This useful guide breaks down everything you need to know about macros, including how to track them & how to calculate how many you need per day.
You are what you eat, especially when it comes to macronutrients.
If your diet is mostly made up of simple carbohydrates like white bread, sweet cereal, and refined sugar, it’s unlikely that your body will perform at its best. But what if you find a healthy balance between lean proteins, good fats, and complex carbohydrates?
Now you’re cooking. This logic is precisely the energy powering the increasing trend of macronutrient counting.
In this article, we’re going to explore the key characteristics that make up each macronutrient and discover a few simple, mouthwatering dishes that will keep your macros in perfect balance and your taste buds hungry for more.
WHAT ARE MACROS IN FOOD?
A focus on macronutrients allows the health-conscious among us to break their food intake down into helpful categories without cracking open a thick dietary textbook.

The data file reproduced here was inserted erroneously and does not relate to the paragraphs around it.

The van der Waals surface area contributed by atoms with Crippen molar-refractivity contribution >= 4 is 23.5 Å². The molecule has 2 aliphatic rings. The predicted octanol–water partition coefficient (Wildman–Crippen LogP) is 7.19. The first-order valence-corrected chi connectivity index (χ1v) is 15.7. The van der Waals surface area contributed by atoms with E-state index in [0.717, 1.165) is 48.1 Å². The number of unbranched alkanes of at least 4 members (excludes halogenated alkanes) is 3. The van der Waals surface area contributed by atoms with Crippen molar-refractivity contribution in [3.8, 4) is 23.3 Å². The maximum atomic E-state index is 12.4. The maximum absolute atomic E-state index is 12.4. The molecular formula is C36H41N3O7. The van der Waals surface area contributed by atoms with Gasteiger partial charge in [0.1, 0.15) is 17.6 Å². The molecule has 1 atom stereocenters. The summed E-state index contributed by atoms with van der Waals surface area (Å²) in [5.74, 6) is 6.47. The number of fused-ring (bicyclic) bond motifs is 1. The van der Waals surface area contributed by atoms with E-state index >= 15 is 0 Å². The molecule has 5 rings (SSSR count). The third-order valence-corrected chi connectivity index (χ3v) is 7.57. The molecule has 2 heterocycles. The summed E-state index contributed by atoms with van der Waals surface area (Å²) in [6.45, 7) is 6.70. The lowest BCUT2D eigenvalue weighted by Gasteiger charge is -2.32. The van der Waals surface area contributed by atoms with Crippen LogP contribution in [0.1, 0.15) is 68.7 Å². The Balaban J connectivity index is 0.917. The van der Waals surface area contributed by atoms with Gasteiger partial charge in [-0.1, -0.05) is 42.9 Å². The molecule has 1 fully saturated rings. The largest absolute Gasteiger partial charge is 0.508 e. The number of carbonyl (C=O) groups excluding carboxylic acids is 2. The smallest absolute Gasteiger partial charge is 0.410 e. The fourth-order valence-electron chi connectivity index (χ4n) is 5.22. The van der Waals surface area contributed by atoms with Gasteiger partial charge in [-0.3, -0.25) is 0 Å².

Counting macros offers the perfect happy medium between knowing too little about what you eat and overwhelming yourself with the minutiae of nutritional science.
Here are the key macronutrients (macros) you need to know:
These three macronutrients make up the breadth of all the foods we eat, from meats to grains, vegetables to dairy, and even sweets. Each plays a crucial role in our health, fitness, and general well-being.
WHAT’S A MACRO DIET?
First, let’s understand that diet and nutrition are not one-size-fits-all. You’ll need to experiment and see what works best for you.
That said, for those concentrating on shedding a few extra pounds or becoming more conscious of their everyday food choices, keeping a tab of macros over simple calorie counting might just do the trick.
They call it IIFYM—translating into ‘If It Fits Your Macros.’ This is a rather flexible diet route because it allows you to consume all kinds of food but with accountability. You’ve got to stay within the ‘macro limit.’
HOW MANY MACROS SHOULD I EAT?
The answer is a three-step process.
STEP 1: CALCULATE DAILY CALORIE INTAKE
If you already know how many calories you need to consume based on factors like age, gender, weight, etc., then you can proceed to step 2. If not, this tool will make life easier and help you get a total for your calorie intake.
STEP 2: CONVERT CALORIE INTAKE INTO MACROS INTAKE